So come out to Anderson 22 at 9 a.m. this Wednesday, May 22, to hear Betsy Vance defend her Master’s Thesis: “Investigating the ecological requirements of Hackelia venusta: An examination of the soils and their potential influence on the limited distribution of one of Washington State’s most endangered species.”

Hackelia venusta (“Showy Stickseed”) is an endemic, endangered species restricted to a single population located on the eastern footslopes of the Cascade Mountains in Washington State. Preservation of the current population, as well as the establishment of future populations, is contingent upon a better understanding of the plant’s specific ecological requirements. The purpose of this study was to characterize the physical and chemical properties of the soil and how these properties may be influencing the current extent of the population.

Professors Darlene Zabowski and Rob Harrison are co-chairs of Vance’s committee, and other members include Professors Sarah Reichard and Eric Turnblom.

She’ll have coffee, juice and some sort of food/snack on hand, so come kick-start your day with some caffeine and a healthy dose of intellectual stimulation!

Photo of Hackelia venusta © Betsy Vance.

Dissertation Defense: Rachel Mitchell!

Rachel Mitchell

Rachel Mitchell at an experimental grassland at Glacial Heritage Preserve, Wash.

Thesis season is in high gear, and we have another great dissertation defense coming up this Monday, May 13, with Rachel Mitchell: “The Extent, Drivers and Consequences of Intraspecific Variation in Plant Functional Traits.”

Although plant functional traits are increasingly used to explore and understand plant ecology, most studies assume that intraspecific variation in functional traits is negligible. Recent research, however, indicates that this is not the case, and that intraspecific trait variation may play an important role in plant communities and ecosystem function. Mitchell’s defense focuses on the extent, drivers and consequences of intraspecific trait variation in grassland species and communities.

Mitchell’s committee chair is Professor Jon Bakker, and her other committee members include SEFS Professors Sarah Reichard and Soo-Hyung Kim, along with Janneke Hille Ris Lambers, Martha Groom and Regina Rochefort.

Mark your calendars and clear some space to come see Mitchell’s talk this coming Monday morning at 9 a.m. in Anderson 22!

Photo © Rachel Mitchell.

Arboretum History, Maps Going Digital

Grid Map

Arboretum grid map, before.

Since it opened in 1934, the Washington Park Arboretum has hosted thousands of plant collections and species, each with a meticulously kept record and history. Until recently, many of those details from 1934 through the 1980s—when the database became digital—have been preserved solely on paper, scribbled on grid maps or filed in countless handwritten notes.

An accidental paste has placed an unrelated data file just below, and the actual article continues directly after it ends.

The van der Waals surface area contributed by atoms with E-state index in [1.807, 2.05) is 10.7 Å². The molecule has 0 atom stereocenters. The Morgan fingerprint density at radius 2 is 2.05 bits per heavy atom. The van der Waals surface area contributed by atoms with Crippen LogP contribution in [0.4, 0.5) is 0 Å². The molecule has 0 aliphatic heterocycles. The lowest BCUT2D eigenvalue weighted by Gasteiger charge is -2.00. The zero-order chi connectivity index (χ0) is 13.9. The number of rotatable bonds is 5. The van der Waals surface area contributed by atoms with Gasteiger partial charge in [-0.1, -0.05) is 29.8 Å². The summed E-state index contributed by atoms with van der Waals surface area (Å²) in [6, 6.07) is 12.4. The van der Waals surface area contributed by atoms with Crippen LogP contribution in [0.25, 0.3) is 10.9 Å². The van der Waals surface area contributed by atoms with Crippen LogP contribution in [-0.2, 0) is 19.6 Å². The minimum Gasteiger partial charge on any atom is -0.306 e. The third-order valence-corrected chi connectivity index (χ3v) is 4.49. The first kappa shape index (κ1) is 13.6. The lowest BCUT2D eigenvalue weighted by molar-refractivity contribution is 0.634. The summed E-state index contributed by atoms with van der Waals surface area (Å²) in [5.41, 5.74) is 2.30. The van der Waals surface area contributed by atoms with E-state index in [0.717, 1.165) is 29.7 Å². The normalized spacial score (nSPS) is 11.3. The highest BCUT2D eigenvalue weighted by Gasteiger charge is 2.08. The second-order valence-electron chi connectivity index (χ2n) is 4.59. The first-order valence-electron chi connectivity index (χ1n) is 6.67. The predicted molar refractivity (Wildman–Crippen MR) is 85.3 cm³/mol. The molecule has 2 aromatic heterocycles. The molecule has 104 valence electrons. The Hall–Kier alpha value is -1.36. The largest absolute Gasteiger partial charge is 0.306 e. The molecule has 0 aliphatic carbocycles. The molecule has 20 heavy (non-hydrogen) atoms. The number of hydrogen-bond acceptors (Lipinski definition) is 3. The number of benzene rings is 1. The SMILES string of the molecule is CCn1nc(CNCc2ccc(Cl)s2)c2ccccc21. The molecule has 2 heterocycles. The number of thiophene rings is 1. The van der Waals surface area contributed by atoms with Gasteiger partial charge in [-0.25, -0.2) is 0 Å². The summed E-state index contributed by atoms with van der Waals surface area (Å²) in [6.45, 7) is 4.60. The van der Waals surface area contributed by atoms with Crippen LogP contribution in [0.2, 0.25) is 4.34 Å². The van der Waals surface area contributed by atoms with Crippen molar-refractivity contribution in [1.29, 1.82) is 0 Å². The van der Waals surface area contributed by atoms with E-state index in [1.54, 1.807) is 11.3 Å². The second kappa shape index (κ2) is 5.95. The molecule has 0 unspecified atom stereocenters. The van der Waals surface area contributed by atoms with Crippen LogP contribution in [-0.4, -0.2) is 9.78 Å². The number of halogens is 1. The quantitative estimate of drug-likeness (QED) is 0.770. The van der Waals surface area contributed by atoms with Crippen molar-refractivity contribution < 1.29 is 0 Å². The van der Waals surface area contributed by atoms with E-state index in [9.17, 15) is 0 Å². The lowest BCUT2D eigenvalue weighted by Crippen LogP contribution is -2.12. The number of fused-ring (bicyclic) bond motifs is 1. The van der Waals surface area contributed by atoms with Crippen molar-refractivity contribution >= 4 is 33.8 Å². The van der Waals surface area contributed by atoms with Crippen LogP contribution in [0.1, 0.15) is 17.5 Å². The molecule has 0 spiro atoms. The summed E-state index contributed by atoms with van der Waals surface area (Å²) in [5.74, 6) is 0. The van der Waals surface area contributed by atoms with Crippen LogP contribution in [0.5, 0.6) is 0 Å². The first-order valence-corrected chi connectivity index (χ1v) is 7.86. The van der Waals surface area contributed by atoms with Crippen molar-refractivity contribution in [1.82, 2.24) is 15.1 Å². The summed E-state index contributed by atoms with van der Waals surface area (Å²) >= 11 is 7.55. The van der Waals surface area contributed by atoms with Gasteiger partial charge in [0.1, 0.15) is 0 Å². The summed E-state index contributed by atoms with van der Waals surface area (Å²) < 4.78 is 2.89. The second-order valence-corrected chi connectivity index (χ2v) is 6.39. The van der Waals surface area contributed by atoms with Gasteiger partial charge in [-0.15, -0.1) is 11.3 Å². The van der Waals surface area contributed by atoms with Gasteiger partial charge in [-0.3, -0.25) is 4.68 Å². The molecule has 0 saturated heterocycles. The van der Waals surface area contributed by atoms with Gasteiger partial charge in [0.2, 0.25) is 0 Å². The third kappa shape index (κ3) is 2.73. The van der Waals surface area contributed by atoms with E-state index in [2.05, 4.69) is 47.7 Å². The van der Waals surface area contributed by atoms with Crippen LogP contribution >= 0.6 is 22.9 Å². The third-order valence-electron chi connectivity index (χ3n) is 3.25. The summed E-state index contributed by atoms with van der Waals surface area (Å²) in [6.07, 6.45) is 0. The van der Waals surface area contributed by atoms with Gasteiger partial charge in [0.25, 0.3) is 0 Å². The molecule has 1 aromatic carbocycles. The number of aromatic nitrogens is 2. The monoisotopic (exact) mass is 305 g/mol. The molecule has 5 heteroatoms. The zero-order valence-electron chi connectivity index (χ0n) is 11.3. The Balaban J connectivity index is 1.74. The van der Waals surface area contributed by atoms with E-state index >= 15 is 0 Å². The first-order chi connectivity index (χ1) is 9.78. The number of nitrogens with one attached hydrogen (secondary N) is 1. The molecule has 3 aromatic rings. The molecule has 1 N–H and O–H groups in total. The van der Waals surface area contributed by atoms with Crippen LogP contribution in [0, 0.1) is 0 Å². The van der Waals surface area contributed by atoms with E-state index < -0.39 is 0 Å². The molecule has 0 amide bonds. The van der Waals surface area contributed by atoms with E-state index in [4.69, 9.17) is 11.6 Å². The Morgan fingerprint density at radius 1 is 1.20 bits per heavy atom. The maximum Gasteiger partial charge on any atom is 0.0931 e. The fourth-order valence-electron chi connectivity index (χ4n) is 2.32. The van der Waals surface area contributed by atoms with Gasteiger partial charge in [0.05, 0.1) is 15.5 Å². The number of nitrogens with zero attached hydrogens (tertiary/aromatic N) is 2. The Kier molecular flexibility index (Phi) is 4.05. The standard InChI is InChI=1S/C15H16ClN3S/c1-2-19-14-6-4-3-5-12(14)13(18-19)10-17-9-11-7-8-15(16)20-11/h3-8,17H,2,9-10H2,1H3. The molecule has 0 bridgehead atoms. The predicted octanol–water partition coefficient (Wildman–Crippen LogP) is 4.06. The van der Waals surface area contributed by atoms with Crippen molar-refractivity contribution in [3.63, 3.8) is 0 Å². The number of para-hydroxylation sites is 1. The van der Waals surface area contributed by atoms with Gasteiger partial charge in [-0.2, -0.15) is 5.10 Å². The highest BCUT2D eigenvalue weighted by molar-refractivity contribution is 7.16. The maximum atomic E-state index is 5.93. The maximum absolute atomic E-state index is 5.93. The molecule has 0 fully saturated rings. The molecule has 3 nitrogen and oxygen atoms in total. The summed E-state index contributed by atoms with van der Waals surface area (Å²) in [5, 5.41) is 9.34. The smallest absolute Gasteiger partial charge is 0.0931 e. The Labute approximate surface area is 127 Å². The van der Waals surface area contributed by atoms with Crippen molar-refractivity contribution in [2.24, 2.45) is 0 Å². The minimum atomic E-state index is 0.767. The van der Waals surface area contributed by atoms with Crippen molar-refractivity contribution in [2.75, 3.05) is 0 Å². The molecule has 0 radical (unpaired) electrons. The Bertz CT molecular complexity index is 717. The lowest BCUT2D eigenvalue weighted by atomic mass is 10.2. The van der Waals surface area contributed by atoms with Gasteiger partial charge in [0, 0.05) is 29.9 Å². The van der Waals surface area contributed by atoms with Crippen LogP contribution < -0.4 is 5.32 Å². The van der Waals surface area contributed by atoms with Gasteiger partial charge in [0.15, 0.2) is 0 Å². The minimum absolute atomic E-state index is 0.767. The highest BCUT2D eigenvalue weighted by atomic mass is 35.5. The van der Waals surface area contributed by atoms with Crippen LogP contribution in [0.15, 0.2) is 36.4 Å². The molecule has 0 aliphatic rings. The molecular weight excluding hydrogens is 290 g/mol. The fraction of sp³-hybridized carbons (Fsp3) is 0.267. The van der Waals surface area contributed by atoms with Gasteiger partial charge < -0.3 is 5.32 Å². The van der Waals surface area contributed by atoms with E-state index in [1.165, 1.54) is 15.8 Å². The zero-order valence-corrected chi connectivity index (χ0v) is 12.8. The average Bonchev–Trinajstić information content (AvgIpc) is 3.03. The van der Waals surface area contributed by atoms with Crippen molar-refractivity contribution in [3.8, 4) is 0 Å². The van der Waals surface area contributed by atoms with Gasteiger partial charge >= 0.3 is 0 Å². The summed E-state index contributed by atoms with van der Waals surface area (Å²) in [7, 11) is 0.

This past August, though, the University of Washington Botanic Gardens (UWBG) received a grant from the Institute for Museum and Library Services to begin digitizing those records and create an interactive Geographic Information Systems (GIS) map for the entire park. In the end, planners and visitors will be able to go online and pinpoint specific plants and collections within the arboretum, and access all sorts of historical details—a prospect that has everyone at UWBG and the arboretum buzzing.

“People will be able to find an area in the Arboretum, then zoom down and see which plants are there,” says Tracy Mehlin, project manager and information technology librarian at the Center for Urban Horticulture. “It will be really fascinating and educational to have all of that history linked to the plant records, and accessible online to everyone.”

Grid Map

Arboretum grid map, after.

One of the first tasks of the project was to begin surveying and verifying the geospatial coordinates of the 230-acre park, which decades ago was originally divided into 595 grid squares, each 100 feet by 100 feet. When those grid markers and coordinates are confirmed, they will be used to create a map that supports the geo-referenced database. Two- and three-person teams of students and staff have already been out surveying for the past couple months.

It’s a multi-tiered project, and Mehlin has been working closely with other partners at the School of Environmental and Forest Sciences (SEFS).

Sarah Reichard, director of UWBG, is the principal investigator on the grant along with Soo-Hyung Kim, a professor of plant ecophysiology. Jim Lutz, a research scientist and engineer with the College of the Environment, has been helping coordinate the student survey crews and GIS mapping, and David Campbell is working on the searchable database and Web interface. Others involved are helping with various projects, including digitizing the existing maps, as well as handwritten notes and histories attached to each of the park’s 10,000 accessions (plants specifically added and catalogued as part of the arboretum’s collections).When completed, the searchable database will be a boon for environmental research and park management. It will also expand interpretative opportunities for visitors.

“The really fun part of it starts when it’s done,” says Reichard. “The idea is that eventually you’d be able to get the coordinates of a particular collection, like our magnolias, and locate them on your cell phone or GPS unit. We can start putting together virtual tours, and visitors can go from plant to plant.”

The grant covers two years and is expected to run through August 2014. By then, anyone with a Web-connected device will have unprecedented access to most of the living collections—barring a few rare species—at the arboretum. And for the rest, you’ll just have to come out and explore the park on foot!

Images courtesy of Tracy Mehlin.